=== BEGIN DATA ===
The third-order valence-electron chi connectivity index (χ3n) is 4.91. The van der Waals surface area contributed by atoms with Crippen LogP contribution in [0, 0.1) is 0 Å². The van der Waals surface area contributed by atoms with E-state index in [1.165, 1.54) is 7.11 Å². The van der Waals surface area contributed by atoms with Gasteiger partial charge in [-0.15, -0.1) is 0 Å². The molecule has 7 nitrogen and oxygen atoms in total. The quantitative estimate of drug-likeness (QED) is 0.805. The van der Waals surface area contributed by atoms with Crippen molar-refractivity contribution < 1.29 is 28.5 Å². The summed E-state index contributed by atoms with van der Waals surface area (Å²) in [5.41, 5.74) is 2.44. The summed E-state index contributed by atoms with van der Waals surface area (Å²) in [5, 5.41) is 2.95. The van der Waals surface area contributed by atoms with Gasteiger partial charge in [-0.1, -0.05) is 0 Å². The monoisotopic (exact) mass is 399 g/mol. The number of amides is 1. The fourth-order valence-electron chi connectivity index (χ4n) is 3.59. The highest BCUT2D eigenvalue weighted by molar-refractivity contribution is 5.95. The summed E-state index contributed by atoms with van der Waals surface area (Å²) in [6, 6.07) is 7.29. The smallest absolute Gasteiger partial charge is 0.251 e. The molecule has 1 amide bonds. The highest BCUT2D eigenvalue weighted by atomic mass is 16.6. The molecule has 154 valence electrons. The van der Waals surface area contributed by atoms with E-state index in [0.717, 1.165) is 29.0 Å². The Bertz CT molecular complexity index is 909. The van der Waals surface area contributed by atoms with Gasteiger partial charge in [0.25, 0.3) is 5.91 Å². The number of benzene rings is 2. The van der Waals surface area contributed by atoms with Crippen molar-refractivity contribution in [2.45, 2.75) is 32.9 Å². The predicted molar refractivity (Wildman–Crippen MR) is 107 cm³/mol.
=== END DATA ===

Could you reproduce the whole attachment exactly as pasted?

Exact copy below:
The third-order valence-electron chi connectivity index (χ3n) is 4.91. The van der Waals surface area contributed by atoms with Crippen LogP contribution in [0, 0.1) is 0 Å². The van der Waals surface area contributed by atoms with E-state index in [1.165, 1.54) is 7.11 Å². The van der Waals surface area contributed by atoms with Gasteiger partial charge in [-0.15, -0.1) is 0 Å². The molecule has 7 nitrogen and oxygen atoms in total. The quantitative estimate of drug-likeness (QED) is 0.805. The van der Waals surface area contributed by atoms with Crippen molar-refractivity contribution < 1.29 is 28.5 Å². The summed E-state index contributed by atoms with van der Waals surface area (Å²) in [5.41, 5.74) is 2.44. The summed E-state index contributed by atoms with van der Waals surface area (Å²) in [5, 5.41) is 2.95. The van der Waals surface area contributed by atoms with Gasteiger partial charge in [-0.1, -0.05) is 0 Å². The monoisotopic (exact) mass is 399 g/mol. The number of amides is 1. The fourth-order valence-electron chi connectivity index (χ4n) is 3.59. The highest BCUT2D eigenvalue weighted by molar-refractivity contribution is 5.95. The summed E-state index contributed by atoms with van der Waals surface area (Å²) in [6, 6.07) is 7.29. The smallest absolute Gasteiger partial charge is 0.251 e. The molecule has 1 amide bonds. The highest BCUT2D eigenvalue weighted by atomic mass is 16.6. The molecule has 154 valence electrons. The van der Waals surface area contributed by atoms with E-state index in [0.717, 1.165) is 29.0 Å². The Bertz CT molecular complexity index is 909. The van der Waals surface area contributed by atoms with Gasteiger partial charge in [0.25, 0.3) is 5.91 Å². The number of benzene rings is 2. The van der Waals surface area contributed by atoms with Crippen molar-refractivity contribution in [2.45, 2.75) is 32.9 Å². The predicted molar refractivity (Wildman–Crippen MR) is 107 cm³/mol.